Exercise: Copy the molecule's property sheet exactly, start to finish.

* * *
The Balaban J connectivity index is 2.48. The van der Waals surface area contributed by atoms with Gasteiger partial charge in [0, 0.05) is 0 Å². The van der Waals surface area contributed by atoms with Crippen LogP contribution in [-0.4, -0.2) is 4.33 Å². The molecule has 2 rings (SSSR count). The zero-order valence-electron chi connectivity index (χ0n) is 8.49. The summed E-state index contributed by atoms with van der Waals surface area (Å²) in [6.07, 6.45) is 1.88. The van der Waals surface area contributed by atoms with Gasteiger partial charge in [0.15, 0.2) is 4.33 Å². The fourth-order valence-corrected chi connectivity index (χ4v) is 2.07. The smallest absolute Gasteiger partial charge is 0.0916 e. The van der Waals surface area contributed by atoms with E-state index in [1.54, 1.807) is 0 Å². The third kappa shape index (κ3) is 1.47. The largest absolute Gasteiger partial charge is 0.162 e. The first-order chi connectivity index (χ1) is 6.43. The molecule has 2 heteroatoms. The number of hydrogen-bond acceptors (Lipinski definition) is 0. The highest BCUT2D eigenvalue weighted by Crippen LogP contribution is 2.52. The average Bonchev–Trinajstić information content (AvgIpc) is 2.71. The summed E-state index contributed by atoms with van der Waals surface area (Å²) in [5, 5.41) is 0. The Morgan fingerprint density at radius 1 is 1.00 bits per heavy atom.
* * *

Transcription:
The Balaban J connectivity index is 2.48. The van der Waals surface area contributed by atoms with Gasteiger partial charge in [0, 0.05) is 0 Å². The van der Waals surface area contributed by atoms with Crippen LogP contribution in [-0.4, -0.2) is 4.33 Å². The molecule has 2 rings (SSSR count). The zero-order valence-electron chi connectivity index (χ0n) is 8.49. The summed E-state index contributed by atoms with van der Waals surface area (Å²) in [6.07, 6.45) is 1.88. The van der Waals surface area contributed by atoms with Gasteiger partial charge in [0.15, 0.2) is 4.33 Å². The fourth-order valence-corrected chi connectivity index (χ4v) is 2.07. The smallest absolute Gasteiger partial charge is 0.0916 e. The van der Waals surface area contributed by atoms with E-state index in [1.54, 1.807) is 0 Å². The third kappa shape index (κ3) is 1.47. The largest absolute Gasteiger partial charge is 0.162 e. The first-order chi connectivity index (χ1) is 6.43. The molecule has 2 heteroatoms. The number of hydrogen-bond acceptors (Lipinski definition) is 0. The highest BCUT2D eigenvalue weighted by Crippen LogP contribution is 2.52. The average Bonchev–Trinajstić information content (AvgIpc) is 2.71. The summed E-state index contributed by atoms with van der Waals surface area (Å²) in [5, 5.41) is 0. The Morgan fingerprint density at radius 1 is 1.00 bits per heavy atom.